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CrossFit community supports Tia Clair Toomey’s Olympic debut performance


Tia Clair Toomey debuted in Weightlifting for Australi in the Rio Olympics 2016. (Rio Olympics)
Tia Clair Toomey debuted in Weightlifting for Australi in the Rio Olympics 2016. (Rio 2016)

Much has been said about Australian Tia Clair Toomey’s first weightlifting experience at the Rio Olympics Games. Toomey was vilified by the Australian press, but the CrossFit community has comeback with support for the second Fittest Woman on Earth at the recent CrossFit Games in June.

The 23-year old lass opened her debut Olympic for Australia, looking confident and lifting 82kg in the Snatch but missed out on 112kg in the Clean and Jerk. The 112kg clean and jerk evaded all but one competitor, who nailed it on her third and final attempt.

“A little bit (tough), I don’t know what it was. Maybe just some nerves which, there are always nerves, so I don’t really actually know what happened. I think that my right side is definitely stronger than my left, it’s definitely something that I’ve tried to work on, but I think there are a few factors there,” said Toomey on her Olympic experience.

Tia Clair Toomey's message on her Olympic experience. (Facebook)
Tia Clair Toomey’s message on her Olympic experience. (Facebook)

Toomey found CrossFit in 2013 and weightlifting about six months later, and revealed that she started weightlifting to get better at CrossFit and wouldn’t be going to Rio if not for the Sport of Fitness.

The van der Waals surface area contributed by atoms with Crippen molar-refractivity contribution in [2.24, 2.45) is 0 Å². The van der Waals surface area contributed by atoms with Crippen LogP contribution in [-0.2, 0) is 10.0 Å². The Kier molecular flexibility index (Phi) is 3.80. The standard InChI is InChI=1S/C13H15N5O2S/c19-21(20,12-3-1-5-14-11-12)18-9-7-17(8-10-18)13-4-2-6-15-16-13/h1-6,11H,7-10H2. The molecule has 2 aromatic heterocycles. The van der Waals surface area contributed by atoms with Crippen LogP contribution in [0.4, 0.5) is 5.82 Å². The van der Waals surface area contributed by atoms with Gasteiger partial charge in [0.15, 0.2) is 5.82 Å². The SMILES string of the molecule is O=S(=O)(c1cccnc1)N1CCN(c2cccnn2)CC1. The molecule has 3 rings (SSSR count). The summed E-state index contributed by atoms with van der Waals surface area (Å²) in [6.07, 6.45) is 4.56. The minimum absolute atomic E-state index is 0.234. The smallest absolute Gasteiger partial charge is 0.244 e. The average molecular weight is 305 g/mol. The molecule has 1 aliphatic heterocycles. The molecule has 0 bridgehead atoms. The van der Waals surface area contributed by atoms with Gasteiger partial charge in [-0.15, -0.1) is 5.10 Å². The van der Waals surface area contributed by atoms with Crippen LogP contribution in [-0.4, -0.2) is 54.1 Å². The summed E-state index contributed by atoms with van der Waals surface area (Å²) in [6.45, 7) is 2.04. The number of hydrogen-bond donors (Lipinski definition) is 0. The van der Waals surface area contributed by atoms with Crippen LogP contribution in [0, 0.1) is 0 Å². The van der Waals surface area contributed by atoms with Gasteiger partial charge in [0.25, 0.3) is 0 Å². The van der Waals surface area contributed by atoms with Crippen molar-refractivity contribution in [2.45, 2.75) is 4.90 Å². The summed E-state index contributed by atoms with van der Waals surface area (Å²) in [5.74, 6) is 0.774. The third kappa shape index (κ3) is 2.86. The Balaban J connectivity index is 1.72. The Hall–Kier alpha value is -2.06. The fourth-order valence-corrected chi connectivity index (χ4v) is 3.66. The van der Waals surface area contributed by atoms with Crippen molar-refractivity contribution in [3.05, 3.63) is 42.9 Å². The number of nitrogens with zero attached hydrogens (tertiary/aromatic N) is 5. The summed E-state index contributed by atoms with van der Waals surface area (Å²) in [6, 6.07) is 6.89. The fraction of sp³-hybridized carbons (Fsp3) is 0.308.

She earned her spot in the Olympics, as explained clearly by the Australian Weightlifting Federation (AWF):

“Tia-Clair Toomey, has also been nominated to be Australia’s only female weightlifter as a result of strong performances at the 2015 Australian Open and 2016 Oceania Championships placing her as #1 on the women’s qualification table.”

Contrary to popular belief that this CrossFit athlete robbed full-time weightlifters of an Olympic spot, Toomey beat the other lifters in her country at their own game. Vice versa, other weightlifters would not be able to participate in the biggest CrossFit event of the world and win a runner-up spot two years in a row.

As an example, 2008 Olympic silver medalist Oxana Slivenko—also a former snatch world-record holder—competed in the Europe/Meridian Regional three times between 2013 and 2015 and did not qualify for the CrossFit Games. In 2016, she failed to qualify for the regional as an individual.

Tia-Clair Toomey finished runner up at the recent 2016 Reebok CrossFit Games. (Facebook)
Tia-Clair Toomey finished runner up at the recent 2016 Reebok CrossFit Games. (Facebook)

The AWF article is careful to point out that Olympic berths hinge on team performance in a qualifying event, and it turns out two-time CrossFit Games athlete Pip Malone was one of the seven athletes who helped Australia secure a spot in the women’s competition in Rio.

One third of the Australian team has CrossFit Games experience and indeed, CrossFit-trained athletes have improved the weightlifting scene in Australian.

The public shouldn’t be overly concerned about Toomey missing out on her personal records (PR), as they should know that athletes do not go to a competition to beat their PRs. Additionally, had Toomey made the lift, she would have equaled the current Australian record for the clean and jerk in the 58-kg weight class. As it stands, Toomey has clean-and-jerked 111 kg—better than all but one other 58-kg lifter in the nation.

If anyone would rather a full-time weightlifter represent Australia at the next Olympics, they need only do one thing: beat her.

Source: CrossFit.com and Australia Olympic Team